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In Home Pet Euthanasia Advice from or Tucson Staff: Should Children Be Present?

Should children be present during a pet’s euthanasia? I have been asked this question many times over the course of my years as a veterinarian. There is no one answer to this difficult and emotional question. Often, the way a child will respond to a pet’s euthanasia is a reflection of the way the parents respond. If the parents’ response is highly emotional, which is often the case, then the children will most likely follow suit. Generally speaking, children under the age of 7 might not be fully aware of what is happening but will be capable of reflecting the same emotions that they are experiencing in adults. While some parents elect to have even young children present some do not and prefer to tell their children what is going to happen but not have the child be present during the procedure. There is no hard fast rule. You know your child and what your child can handle emotionally. That decision should be entirely up to you. You know what is best for your child. In my experience, being honest with your children is preferable to having your child come home and find their pet gone, with no prior explanation. Some parents elect to have their child say goodbye to their pet before the procedure and have the procedure performed while the child is not in the home. This can provide closure for the child and is sometimes easier on both parents and child. I have found that children 8 years and older are better able to grasp the idea of euthanasia, particularly if the pet is quite old or has or has been ill for a long period of time. The euthanasia process is not a frightening or traumatizing process. The pet simply appears to fall asleep. For parents who feel their children in this age bracket are mature enough to understand the concept sometimes having them there gives the child the best opportunity to say goodbye to their beloved pet. Always remember, however, you know your child best and are the best judge as to how to proceed.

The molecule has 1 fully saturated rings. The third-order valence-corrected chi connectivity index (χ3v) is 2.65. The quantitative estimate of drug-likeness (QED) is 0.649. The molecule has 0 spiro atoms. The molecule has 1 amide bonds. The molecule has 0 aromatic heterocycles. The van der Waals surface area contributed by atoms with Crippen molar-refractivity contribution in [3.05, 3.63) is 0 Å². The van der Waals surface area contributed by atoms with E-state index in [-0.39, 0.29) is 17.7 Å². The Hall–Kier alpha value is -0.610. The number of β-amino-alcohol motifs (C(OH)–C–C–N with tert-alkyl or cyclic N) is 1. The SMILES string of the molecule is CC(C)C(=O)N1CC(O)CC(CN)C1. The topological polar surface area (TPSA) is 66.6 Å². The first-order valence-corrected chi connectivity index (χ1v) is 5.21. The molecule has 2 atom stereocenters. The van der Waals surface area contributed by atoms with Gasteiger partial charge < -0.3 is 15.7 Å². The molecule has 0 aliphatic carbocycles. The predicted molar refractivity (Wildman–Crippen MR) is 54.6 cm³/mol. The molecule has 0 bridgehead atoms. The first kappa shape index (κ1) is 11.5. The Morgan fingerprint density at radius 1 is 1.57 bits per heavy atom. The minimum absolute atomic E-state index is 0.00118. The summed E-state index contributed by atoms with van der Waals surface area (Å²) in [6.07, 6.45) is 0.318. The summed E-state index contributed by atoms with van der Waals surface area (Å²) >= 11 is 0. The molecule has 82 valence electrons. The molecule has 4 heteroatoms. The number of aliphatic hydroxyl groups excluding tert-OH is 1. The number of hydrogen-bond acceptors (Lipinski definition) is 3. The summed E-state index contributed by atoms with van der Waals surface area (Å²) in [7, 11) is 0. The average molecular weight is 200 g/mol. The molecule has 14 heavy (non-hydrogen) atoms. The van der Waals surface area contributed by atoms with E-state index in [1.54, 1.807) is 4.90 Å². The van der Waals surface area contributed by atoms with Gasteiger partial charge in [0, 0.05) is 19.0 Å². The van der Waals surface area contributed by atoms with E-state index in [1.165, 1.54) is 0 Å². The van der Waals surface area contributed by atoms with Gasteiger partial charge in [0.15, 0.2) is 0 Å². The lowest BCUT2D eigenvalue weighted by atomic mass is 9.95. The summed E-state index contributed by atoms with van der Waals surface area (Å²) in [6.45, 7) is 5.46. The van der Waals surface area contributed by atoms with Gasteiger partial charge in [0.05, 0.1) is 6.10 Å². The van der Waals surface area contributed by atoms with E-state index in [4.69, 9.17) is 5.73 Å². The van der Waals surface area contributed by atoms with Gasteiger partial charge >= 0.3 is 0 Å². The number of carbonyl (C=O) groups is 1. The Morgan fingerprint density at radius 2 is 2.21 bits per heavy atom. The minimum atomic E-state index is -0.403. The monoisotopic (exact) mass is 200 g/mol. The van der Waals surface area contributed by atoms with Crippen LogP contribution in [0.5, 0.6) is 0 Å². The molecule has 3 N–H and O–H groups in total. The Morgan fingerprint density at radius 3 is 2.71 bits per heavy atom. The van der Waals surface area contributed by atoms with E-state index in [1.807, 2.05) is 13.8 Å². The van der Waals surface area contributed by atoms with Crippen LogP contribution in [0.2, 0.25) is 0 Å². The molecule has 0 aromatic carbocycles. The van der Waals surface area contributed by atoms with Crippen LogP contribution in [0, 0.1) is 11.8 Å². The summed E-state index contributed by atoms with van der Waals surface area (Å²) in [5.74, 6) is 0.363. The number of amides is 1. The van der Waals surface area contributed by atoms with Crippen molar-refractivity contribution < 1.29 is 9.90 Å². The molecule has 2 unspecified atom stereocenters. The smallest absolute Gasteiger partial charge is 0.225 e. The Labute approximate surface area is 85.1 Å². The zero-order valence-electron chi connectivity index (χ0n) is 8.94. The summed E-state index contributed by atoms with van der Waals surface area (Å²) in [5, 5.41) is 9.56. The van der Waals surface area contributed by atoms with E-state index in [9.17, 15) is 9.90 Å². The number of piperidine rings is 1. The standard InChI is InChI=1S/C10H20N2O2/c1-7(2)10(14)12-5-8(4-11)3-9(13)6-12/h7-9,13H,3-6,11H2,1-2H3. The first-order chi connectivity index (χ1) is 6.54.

The following children’s books may be helpful in explaining a pet’s passing to young children. They are available on Amazon.com and most major book stores.

The Tenth Good Thing About Barney (Judith Viorst)

I’ll Always Love You (Hans Wilhelm)

When A Pet Dies (Fred Rogers)

Forever Paws (Christine Davis)

Dog Heaven (Cynthia Rylant)

Cat Heaven (Cynthia Rylant)

For Every Dog An Angel (Christine Davis)

For Every Cat An Angel (Christine Davis)

Saying Goodbye to LuLu (Corinne Demas)

The Rainbow Bridge: A Visit to Pet Paradise (Adrian Raeside)

I Miss You: All Pets Go To Heaven (Judy Helm Wright)

If you have more questions regarding how to handle your difficult situation, please feel free to reach out to us! We are happy to provide consultation to clarify our in-home pet euthanasia service and personally guide you through the process. We know this can be a very tough time for you everyone in your family and we are here to help.

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